What Can Stylometry Learn From Its Application to Middle Dutch Literature?


  • Mike Kestemont


Middle Dutch literature, Stylometry, Authorship attribution, Stylistics, Digital Humanities


‘Stylometry’ is a rapidly evolving subdiscipline of computational philology, focusing on the quantitative study of (literary) style. In recent years, stylometry has had some interesting applications in the field of Middle Dutch studies, especially in the domain of authorship attribution and scribe identification. In this paper I will highlight and discuss the main insights gained in these contributions. It will appear that these studies raise some challenging issues that deserve stylometry’s careful consideration in coming years.

Author Biography

Mike Kestemont

Mike Kestemont (1985) is a predoctoral researcher with the Research Foundation of Flanders (FWO) at the University of Antwerp, supervised by Frank Willaert and Walter Daelemans. He is currently working on an interdisciplinary project that explores the application of quantitative methods from stylometry to authorship attribution in medieval texts. He focuses on rhyme words in Middle Dutch epic literature. His other fields of interest include oral-formulaic literature and computational linguistics, in particular the problem of spelling variation.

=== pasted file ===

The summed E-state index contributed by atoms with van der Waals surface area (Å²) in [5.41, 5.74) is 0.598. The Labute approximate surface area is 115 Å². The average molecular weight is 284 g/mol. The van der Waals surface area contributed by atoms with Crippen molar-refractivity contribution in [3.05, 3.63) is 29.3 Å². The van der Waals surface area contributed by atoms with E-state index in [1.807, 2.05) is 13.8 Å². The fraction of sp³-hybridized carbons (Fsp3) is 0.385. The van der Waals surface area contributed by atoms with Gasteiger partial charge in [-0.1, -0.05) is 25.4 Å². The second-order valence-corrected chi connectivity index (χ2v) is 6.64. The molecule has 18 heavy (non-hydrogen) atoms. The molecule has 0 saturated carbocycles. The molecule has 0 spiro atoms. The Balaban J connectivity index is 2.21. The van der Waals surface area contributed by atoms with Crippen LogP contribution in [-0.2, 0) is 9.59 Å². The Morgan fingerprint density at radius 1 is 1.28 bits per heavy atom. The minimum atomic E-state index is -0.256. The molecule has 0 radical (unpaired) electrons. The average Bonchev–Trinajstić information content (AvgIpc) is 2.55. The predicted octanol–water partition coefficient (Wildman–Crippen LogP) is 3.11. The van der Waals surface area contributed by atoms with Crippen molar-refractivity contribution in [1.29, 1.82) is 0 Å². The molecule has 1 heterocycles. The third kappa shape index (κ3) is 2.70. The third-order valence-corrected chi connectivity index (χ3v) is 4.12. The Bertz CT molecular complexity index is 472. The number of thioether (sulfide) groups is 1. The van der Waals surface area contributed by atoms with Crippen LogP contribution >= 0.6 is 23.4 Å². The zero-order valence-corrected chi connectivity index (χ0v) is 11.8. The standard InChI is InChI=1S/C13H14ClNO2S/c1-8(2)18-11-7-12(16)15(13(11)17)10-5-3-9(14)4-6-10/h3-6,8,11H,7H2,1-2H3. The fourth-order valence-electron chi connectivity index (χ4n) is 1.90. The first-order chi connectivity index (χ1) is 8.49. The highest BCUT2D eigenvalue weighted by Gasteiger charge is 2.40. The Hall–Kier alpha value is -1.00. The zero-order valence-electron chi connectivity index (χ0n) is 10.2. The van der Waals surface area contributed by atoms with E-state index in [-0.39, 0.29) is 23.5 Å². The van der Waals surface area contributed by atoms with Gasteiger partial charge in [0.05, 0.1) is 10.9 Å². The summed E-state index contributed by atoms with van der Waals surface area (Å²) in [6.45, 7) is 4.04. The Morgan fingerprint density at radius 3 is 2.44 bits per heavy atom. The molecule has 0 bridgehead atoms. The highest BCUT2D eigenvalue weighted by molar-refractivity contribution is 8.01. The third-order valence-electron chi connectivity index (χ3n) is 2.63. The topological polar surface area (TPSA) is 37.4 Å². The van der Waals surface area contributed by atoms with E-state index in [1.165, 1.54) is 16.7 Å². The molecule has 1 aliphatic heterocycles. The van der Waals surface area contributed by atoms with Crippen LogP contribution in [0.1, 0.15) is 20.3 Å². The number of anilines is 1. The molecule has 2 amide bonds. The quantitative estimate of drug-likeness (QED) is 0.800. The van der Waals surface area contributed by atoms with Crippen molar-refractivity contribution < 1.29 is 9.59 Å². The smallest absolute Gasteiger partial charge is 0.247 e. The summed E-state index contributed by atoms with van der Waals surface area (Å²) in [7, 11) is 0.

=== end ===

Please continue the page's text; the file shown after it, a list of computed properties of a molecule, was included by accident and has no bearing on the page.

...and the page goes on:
How to Cite

Kestemont, M. (2011). What Can Stylometry Learn From Its Application to Middle Dutch Literature?. Journal of Dutch Literature, 2(2). Retrieved from https://journalofdutchliterature.org/index.php/jdl/article/view/21